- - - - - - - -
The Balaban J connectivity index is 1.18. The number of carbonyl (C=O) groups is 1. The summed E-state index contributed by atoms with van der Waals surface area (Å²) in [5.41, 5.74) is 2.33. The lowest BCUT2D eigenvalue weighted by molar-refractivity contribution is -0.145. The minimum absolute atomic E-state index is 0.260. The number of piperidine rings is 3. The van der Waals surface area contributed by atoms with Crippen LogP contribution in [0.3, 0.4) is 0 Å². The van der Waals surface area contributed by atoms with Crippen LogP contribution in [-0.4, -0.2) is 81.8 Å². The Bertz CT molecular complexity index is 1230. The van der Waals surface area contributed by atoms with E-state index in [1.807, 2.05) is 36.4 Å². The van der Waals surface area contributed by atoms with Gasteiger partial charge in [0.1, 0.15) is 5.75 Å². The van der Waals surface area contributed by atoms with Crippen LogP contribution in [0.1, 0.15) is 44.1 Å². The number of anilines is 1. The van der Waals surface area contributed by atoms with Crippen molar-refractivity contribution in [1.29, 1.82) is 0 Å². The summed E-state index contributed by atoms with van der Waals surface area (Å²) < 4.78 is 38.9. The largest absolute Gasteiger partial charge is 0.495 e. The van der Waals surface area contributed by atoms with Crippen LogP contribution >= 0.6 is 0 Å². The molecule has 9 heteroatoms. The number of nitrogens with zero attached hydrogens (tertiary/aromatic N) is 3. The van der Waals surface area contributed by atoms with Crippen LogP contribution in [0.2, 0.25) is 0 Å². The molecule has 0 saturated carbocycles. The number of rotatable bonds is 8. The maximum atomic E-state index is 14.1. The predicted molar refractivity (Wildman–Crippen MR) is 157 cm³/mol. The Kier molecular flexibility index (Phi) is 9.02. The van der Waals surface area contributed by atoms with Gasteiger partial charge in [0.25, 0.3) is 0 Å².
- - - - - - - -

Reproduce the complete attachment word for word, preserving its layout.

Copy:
The Balaban J connectivity index is 1.18. The number of carbonyl (C=O) groups is 1. The summed E-state index contributed by atoms with van der Waals surface area (Å²) in [5.41, 5.74) is 2.33. The lowest BCUT2D eigenvalue weighted by molar-refractivity contribution is -0.145. The minimum absolute atomic E-state index is 0.260. The number of piperidine rings is 3. The van der Waals surface area contributed by atoms with Crippen LogP contribution in [0.3, 0.4) is 0 Å². The van der Waals surface area contributed by atoms with Crippen LogP contribution in [-0.4, -0.2) is 81.8 Å². The Bertz CT molecular complexity index is 1230. The van der Waals surface area contributed by atoms with E-state index in [1.807, 2.05) is 36.4 Å². The van der Waals surface area contributed by atoms with Gasteiger partial charge in [0.1, 0.15) is 5.75 Å². The van der Waals surface area contributed by atoms with Crippen LogP contribution in [0.1, 0.15) is 44.1 Å². The number of anilines is 1. The van der Waals surface area contributed by atoms with Crippen molar-refractivity contribution in [1.29, 1.82) is 0 Å². The summed E-state index contributed by atoms with van der Waals surface area (Å²) < 4.78 is 38.9. The largest absolute Gasteiger partial charge is 0.495 e. The van der Waals surface area contributed by atoms with Crippen LogP contribution >= 0.6 is 0 Å². The molecule has 9 heteroatoms. The number of nitrogens with zero attached hydrogens (tertiary/aromatic N) is 3. The van der Waals surface area contributed by atoms with Crippen LogP contribution in [0.2, 0.25) is 0 Å². The molecule has 0 saturated carbocycles. The number of rotatable bonds is 8. The maximum atomic E-state index is 14.1. The predicted molar refractivity (Wildman–Crippen MR) is 157 cm³/mol. The Kier molecular flexibility index (Phi) is 9.02. The van der Waals surface area contributed by atoms with Gasteiger partial charge in [0.25, 0.3) is 0 Å².